running, and I wanted to know how we can do it and how we can actually measure that accurately here. – Okay, so what we’ll do today is we’ll measure oxygen consumption. So commonly referred to as VO2,
and people heard of VO2 max, but this will be submaximal
so it’s how much oxygen you’re using at a certain
exercise intensity, and from that, with a few
assumptions you can work out calorie consumption. – And obviously that varies depending on what intensity you’re working at. We haven’t got that much
time today, so if we were to pick two sort of levels to work at, what’s the best two to choose? – I think for what you want to do today ’cause obviously you
want to look at levels that people might sustain so
we might look at level two, fairly aerobic work, and
then probably level four, so kind of threshold-based
work which might be zones that people would sustain for
certain periods of time really and you do, when we’re
doing VO2 measurements, you see a huge difference
in oxygen consumption from the transition from
walking into running. – Okay. – Even for any, say,
one K change in speed. – All right, well I’m
intrigued to find out what the results look like. – [Fraser] Myself and Heather
will be measuring our calories burnt whilst running and then cycling. Heather has drawn the shorter straw and will be working harder
closer to her threshold in zone four, however, I’ll be sticking to a more aerobic capacity
at my zone two intensity. (upbeat music) – [Heather] Most people
presume that running burns more calories than cycling,
so we’re keen to find out if this is true, and if
so, what is the difference? (upbeat music) – [Fraser] With both the
bike and run completed, it’s time for Jonathon
to do some calculations and work out the calorie output
for our respective efforts. – [Heather] All right,
we’ve just about got our breath back, Jonathon. I want to have a look at the numbers. First of all, how do my calories
come out for bike compared to run if we looked at it for the hour? – If we work it out for an hour, running is about 991 calories per hour and then biking is 868. – [Heather] Okay. – [Jonathon] So that’s a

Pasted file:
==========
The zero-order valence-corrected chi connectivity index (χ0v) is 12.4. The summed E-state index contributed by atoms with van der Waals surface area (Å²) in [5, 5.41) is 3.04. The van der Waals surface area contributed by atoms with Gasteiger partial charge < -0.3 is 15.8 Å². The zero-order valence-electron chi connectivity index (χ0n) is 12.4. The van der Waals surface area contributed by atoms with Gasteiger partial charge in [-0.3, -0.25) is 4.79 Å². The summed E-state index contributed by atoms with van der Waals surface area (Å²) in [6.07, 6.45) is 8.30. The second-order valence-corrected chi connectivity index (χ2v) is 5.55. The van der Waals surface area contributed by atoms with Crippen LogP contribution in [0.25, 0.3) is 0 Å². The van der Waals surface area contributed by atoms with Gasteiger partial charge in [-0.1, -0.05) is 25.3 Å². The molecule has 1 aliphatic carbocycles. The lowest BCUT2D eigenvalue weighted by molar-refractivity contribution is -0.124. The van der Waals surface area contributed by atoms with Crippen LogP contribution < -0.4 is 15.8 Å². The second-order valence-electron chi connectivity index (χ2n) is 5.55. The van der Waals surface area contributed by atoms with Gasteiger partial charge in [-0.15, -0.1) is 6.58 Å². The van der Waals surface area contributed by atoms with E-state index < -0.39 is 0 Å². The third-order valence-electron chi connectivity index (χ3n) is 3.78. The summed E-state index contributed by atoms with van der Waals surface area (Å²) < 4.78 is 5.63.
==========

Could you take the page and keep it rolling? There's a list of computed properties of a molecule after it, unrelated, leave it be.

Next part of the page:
difference of about 124. – And then how do Fraser’s numbers look? – So Fraser’s are slightly higher. So reasons behind that is
obviously he’s slightly bigger so he’s using more oxygen. So in terms of actually
energy using you’d expect it to be higher. So that’s 1,156 for
running and 994 for biking. So that difference comes out
to a little bit more than 212. – Now, I think it’s safe to say
that we both thought running was going to come out on top
in our little experiment here which it did. Considering the weight-bearing
element of that sport, plus the fact that it is
more of a full body workout compared to cycling, it
gives it that advantage. – However, cycling you can obviously do for a far longer duration, so
if you’ve got plenty of time on your side you might be
better off using cycling to burn more calories, but I
personally find that running is the easiest way for me to lose weight. Partly because it suppresses my appetite, but partly because when I
go cycling I quite often have coffee and cake. – Which is no bad thing at all. Now, if you have got one of these sports that you perhaps lean
towards if you’re trying to lose a little bit of
weight, please let us know and drop those down in the comments. I’d really love to hear about that. Hopefully, you enjoyed
our video so please hit that thumb up like button and
find the globe wherever it is onscreen so that you can
get all the other videos that we have done, and if
you want to see a video that we did about losing
calories a little bit larger, 1,000’s of them, well, you
can get that video here. – And if you want to see a
comparison between swimming and running when it comes
to calorie consumption, you can find that one just down here.